What is it about Med-Surg? - page 2

I have read quite a few posts from students complaining about how much they hate med-surg and wouldn't dream of working there after graduation. :o What is it about med-surg that turns so many... Read More

  1. by   Scavenger'sWife
    I have worked Med-Surg-Tele for 4 years and really love it. The constant variety is what interested me and kept me there when the other things started to get me down (like the nurse-patient ratio). I also liked the way the day was so fast that before I knew it, I was getting report ready for the night shift. ("Course, that can be a drawback, too. Not enough time to do all that you want to do...)

    I won't go into all the drawbacks, because that is a whole other thread and ahs been discussed. But I like Med-Surg very much. I have recently changed jobs to Home Health only because I have ortho problems that make it tough for me to stay on my feet 12+ hrs a day running all the time. (I am having surgery next Monday )

    I think Med-Surg gets a bum rap and gets looked at as the garbage floor. But truly you receive an education there like none other. And, it is a specialty: You can get Credentialed in Med-Surg (you can be an AD, diploma or BSN) and your job initials will be RN,C. I am planning to take the exam in October - just sent in my application. And my hospital will pay for the exam. I will aslo get a small raise for it if I pass (I mean, *WHEN* I pass!!)
  2. by   emily_mom
    Honestly, it just doesn't interest me. I work Med/Tele/Onc, so I get half of it. I would rather do Med than Surg. Just not my thing. Open to anything....except that.
  3. by   Scavenger'sWife
    Originally posted by fergus51
    I never wanted to work med-surg because it wasn't a supportive environment for a new grad where I was. Every area of nursing deals with short staffing and the like, but on med-surg there was no support. Orientation was 2 shifts then you were on your own, there was often no charge nurse, no step down unit meant ICU worthy patients on the floor routinely, and I just don't like sick people all that much I did find my perfect OB job (even with the IUDs I still love it) and am now trying out the NICU.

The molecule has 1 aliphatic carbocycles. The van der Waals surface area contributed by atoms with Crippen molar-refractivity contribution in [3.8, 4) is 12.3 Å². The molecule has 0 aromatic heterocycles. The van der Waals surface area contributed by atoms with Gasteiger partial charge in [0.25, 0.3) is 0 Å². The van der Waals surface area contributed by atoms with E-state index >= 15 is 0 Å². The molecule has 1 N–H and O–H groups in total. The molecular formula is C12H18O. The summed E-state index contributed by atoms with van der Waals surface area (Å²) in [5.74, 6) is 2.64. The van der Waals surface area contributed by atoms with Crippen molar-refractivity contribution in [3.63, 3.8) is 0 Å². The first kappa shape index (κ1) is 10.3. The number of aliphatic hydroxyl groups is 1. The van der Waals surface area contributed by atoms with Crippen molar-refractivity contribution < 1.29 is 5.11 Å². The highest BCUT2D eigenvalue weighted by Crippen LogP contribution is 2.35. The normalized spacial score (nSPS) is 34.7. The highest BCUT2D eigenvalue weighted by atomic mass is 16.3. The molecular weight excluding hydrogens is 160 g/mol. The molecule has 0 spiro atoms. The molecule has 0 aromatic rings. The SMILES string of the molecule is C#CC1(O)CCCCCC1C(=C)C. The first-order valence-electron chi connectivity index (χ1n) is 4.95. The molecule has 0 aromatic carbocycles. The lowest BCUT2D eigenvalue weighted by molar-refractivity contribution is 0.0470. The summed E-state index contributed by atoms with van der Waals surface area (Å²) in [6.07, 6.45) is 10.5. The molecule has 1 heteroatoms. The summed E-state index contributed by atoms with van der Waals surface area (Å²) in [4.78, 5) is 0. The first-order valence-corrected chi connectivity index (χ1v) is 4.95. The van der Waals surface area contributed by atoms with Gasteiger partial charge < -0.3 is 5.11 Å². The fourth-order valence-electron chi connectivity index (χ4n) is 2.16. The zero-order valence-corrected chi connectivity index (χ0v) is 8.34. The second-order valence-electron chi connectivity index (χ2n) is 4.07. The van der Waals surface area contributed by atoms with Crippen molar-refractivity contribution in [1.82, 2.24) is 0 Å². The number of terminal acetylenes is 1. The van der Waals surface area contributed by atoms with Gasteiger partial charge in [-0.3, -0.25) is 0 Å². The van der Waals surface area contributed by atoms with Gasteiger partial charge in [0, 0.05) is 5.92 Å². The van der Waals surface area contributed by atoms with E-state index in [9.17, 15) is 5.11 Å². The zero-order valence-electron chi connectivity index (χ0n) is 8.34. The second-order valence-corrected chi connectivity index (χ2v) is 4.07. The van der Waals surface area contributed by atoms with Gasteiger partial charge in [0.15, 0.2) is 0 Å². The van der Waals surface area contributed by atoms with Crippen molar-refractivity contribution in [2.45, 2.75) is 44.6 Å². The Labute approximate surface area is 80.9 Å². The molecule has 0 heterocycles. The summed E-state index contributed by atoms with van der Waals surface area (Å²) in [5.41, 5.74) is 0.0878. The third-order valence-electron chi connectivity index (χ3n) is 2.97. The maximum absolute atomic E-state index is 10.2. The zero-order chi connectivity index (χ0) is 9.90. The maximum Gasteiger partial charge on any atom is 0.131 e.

My hospital gives a new grad a 9 month orientation. You don't even have a patient assignment for the first week or so. Then you start with 1 or 2 patients and work your way up from there. It works well. I just finished being a preceptor for a new grad. As preceptor, I also got paid a little extra per hour. We always have a charge nurse, although it is usually a nurse who also has her/his own patients too. Night shift has a dedicated charge nurse. They say they will have the same on days sometime soon. Med-Surg is actually offered as a good place to start for new grads here.

    But I am happy you found your "perfect" job. I think that is the hardest thing to do. Congrats!!
  4. by   fergus51
    9 MONTHS?!!! That is truly amazing. Our med-surg unit was a feeding ground for the bitter and disillusioned. There was no support for the nurses already there, so I suppose it was unrealistic to think they would be able to support new nurses.

    I think a good orientation is the most important thing for a new grad to be successful. I think my L&D orientation was around 4 months (it's been a while) and I had a mentor assigned to me. I still keep in touch with her after all these years and her support and teaching is the main reason I came to love this area so much. I swear, if not for maternal infant nursing, I would not be a nurse. By far the best thing about nursing is that the "perfect job" is out there somewhere for almost anybody if they look hard enough.
  5. by   hapeewendy
    I love med-surg
    honestly its the only area of nursing I see myself in ....